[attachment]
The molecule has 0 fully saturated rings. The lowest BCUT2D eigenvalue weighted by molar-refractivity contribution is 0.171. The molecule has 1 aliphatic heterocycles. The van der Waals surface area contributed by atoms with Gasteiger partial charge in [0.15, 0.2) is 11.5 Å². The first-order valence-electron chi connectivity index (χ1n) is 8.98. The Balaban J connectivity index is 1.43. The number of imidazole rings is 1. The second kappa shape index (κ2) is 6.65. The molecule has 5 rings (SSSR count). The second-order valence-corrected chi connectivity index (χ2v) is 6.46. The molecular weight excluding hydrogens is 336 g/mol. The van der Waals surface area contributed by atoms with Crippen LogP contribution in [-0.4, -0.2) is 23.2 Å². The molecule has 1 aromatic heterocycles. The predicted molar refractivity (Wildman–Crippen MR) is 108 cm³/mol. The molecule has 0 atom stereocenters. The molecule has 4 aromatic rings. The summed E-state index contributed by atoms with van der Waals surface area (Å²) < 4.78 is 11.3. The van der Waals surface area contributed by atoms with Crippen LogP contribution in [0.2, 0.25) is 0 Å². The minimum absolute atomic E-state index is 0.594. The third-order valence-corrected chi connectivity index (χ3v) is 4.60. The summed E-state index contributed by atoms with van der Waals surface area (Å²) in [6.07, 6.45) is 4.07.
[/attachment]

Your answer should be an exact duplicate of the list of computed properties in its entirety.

The molecule has 0 fully saturated rings. The lowest BCUT2D eigenvalue weighted by molar-refractivity contribution is 0.171. The molecule has 1 aliphatic heterocycles. The van der Waals surface area contributed by atoms with Gasteiger partial charge in [0.15, 0.2) is 11.5 Å². The first-order valence-electron chi connectivity index (χ1n) is 8.98. The Balaban J connectivity index is 1.43. The number of imidazole rings is 1. The second kappa shape index (κ2) is 6.65. The molecule has 5 rings (SSSR count). The second-order valence-corrected chi connectivity index (χ2v) is 6.46. The molecular weight excluding hydrogens is 336 g/mol. The van der Waals surface area contributed by atoms with Crippen LogP contribution in [-0.4, -0.2) is 23.2 Å². The molecule has 1 aromatic heterocycles. The predicted molar refractivity (Wildman–Crippen MR) is 108 cm³/mol. The molecule has 0 atom stereocenters. The molecule has 4 aromatic rings. The summed E-state index contributed by atoms with van der Waals surface area (Å²) < 4.78 is 11.3. The van der Waals surface area contributed by atoms with Crippen LogP contribution in [0.2, 0.25) is 0 Å². The minimum absolute atomic E-state index is 0.594. The third-order valence-corrected chi connectivity index (χ3v) is 4.60. The summed E-state index contributed by atoms with van der Waals surface area (Å²) in [6.07, 6.45) is 4.07.